1
$\begingroup$

We have $x, y, z \in \mathbb R$ such that $x+y+z=1$. Prove that $x^2+y^2+z^2 \geq \frac{1}{3}$. I am able to do this using the relationship between the power and arithmetic means. Is there a way to not use this relationship?

$\endgroup$
3
$\begingroup$

Hint: $(x-\frac13)^2 + (y-\frac13)^2 + (z-\frac13)^2 \geq 0$.

$\endgroup$
  • 1
    $\begingroup$ You could've edited your previous answer rather than deleting it and writing a new one. $\endgroup$ – Arthur Oct 6 '16 at 19:14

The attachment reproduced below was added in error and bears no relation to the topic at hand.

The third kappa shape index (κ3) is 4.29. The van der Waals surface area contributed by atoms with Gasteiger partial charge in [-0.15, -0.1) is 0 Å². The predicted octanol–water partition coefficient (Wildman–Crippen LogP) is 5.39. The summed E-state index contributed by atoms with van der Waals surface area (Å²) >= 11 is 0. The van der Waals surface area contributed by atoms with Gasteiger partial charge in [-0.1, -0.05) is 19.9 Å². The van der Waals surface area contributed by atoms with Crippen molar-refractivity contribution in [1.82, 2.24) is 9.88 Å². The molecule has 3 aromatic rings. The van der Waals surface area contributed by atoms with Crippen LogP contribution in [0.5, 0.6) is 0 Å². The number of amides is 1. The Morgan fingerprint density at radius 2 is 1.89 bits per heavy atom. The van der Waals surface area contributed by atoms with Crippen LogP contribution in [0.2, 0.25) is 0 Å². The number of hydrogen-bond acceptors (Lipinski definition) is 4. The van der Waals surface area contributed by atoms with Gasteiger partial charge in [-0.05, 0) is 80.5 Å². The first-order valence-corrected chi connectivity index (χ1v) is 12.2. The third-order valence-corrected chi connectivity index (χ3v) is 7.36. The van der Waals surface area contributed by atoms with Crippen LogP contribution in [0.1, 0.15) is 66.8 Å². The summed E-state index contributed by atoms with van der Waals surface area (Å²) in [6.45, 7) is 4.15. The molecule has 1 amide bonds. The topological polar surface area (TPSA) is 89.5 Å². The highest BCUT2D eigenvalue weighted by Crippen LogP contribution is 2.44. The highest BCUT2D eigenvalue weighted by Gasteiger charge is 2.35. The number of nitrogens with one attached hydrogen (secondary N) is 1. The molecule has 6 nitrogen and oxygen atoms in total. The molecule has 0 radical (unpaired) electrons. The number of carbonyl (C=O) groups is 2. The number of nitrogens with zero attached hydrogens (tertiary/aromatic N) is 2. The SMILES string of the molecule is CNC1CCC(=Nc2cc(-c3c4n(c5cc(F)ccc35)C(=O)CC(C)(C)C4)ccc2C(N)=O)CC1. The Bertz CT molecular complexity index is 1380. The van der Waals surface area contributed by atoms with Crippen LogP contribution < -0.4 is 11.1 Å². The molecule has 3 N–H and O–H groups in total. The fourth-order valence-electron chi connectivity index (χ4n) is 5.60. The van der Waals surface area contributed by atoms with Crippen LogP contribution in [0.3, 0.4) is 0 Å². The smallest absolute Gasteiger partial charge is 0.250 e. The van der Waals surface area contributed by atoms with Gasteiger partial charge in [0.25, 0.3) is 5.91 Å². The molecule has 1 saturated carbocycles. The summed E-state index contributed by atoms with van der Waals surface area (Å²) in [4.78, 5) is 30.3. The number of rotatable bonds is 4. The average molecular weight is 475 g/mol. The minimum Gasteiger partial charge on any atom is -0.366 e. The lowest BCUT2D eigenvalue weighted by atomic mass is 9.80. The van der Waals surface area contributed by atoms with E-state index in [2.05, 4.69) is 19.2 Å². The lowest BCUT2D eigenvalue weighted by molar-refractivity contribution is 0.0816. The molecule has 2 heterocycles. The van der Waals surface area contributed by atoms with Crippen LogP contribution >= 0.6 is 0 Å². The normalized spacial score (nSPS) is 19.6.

1
$\begingroup$

We have $$ x+y+z=1\\ (x+y+z)^2=1\\ x^2+y^2+z^2+2(xy+xz+yz)=1 $$ By the rearrangement inequality, $x^2+y^2+z^2\geq xy+xz+yz$. Inserting that gives you $$ 3(x^2+y^2+z^2)\geq1 $$

$\endgroup$
0
$\begingroup$

For any real numbers $x,y,z$, we have

$$\begin{align} 0\le(x-y)^2+(y-z)^2+(z-x)^2&\implies2(xy+yz+zx)\le2(x^2+y^2+z^2)\\ &\implies(x+y+z)^2\le3(x^2+y^2+z^2) \end{align}$$

So if $x+y+z=1$, then ${1\over3}\le x^2+y^2+z^2$.

$\endgroup$

Your Answer

By clicking “Post Your Answer”, you agree to our terms of service, privacy policy and cookie policy

Not the answer you're looking for? Browse other questions tagged or ask your own question.